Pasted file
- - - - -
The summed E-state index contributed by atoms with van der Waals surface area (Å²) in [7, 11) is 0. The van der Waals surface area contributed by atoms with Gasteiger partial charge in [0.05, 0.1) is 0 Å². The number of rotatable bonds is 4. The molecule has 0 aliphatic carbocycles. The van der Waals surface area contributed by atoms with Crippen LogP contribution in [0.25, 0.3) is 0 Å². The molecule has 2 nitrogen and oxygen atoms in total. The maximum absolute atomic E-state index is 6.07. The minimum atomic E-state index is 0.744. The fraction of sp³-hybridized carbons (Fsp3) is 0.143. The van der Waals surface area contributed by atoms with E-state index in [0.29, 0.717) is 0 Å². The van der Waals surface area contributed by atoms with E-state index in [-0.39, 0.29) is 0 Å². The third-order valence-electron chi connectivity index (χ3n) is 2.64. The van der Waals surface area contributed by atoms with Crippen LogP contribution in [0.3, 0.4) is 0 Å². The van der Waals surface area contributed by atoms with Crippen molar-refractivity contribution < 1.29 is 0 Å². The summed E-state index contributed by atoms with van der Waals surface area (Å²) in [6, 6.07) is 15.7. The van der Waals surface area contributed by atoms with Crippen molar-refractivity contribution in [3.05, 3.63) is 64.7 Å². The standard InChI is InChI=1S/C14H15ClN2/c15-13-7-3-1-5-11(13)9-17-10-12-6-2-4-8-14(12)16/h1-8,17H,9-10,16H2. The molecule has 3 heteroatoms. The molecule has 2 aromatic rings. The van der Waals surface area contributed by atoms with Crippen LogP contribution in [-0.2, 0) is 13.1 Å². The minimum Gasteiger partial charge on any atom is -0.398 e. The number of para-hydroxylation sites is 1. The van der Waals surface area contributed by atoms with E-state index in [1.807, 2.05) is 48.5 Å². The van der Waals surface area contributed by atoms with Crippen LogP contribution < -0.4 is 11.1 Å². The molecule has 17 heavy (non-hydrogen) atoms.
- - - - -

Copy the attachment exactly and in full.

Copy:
The summed E-state index contributed by atoms with van der Waals surface area (Å²) in [7, 11) is 0. The van der Waals surface area contributed by atoms with Gasteiger partial charge in [0.05, 0.1) is 0 Å². The number of rotatable bonds is 4. The molecule has 0 aliphatic carbocycles. The van der Waals surface area contributed by atoms with Crippen LogP contribution in [0.25, 0.3) is 0 Å². The molecule has 2 nitrogen and oxygen atoms in total. The maximum absolute atomic E-state index is 6.07. The minimum atomic E-state index is 0.744. The fraction of sp³-hybridized carbons (Fsp3) is 0.143. The van der Waals surface area contributed by atoms with E-state index in [0.29, 0.717) is 0 Å². The van der Waals surface area contributed by atoms with E-state index in [-0.39, 0.29) is 0 Å². The third-order valence-electron chi connectivity index (χ3n) is 2.64. The van der Waals surface area contributed by atoms with Crippen LogP contribution in [0.3, 0.4) is 0 Å². The van der Waals surface area contributed by atoms with Crippen molar-refractivity contribution < 1.29 is 0 Å². The summed E-state index contributed by atoms with van der Waals surface area (Å²) in [6, 6.07) is 15.7. The van der Waals surface area contributed by atoms with Crippen molar-refractivity contribution in [3.05, 3.63) is 64.7 Å². The standard InChI is InChI=1S/C14H15ClN2/c15-13-7-3-1-5-11(13)9-17-10-12-6-2-4-8-14(12)16/h1-8,17H,9-10,16H2. The molecule has 3 heteroatoms. The molecule has 2 aromatic rings. The van der Waals surface area contributed by atoms with Crippen LogP contribution in [-0.2, 0) is 13.1 Å². The minimum Gasteiger partial charge on any atom is -0.398 e. The number of para-hydroxylation sites is 1. The van der Waals surface area contributed by atoms with E-state index in [1.807, 2.05) is 48.5 Å². The van der Waals surface area contributed by atoms with Crippen LogP contribution < -0.4 is 11.1 Å². The molecule has 17 heavy (non-hydrogen) atoms.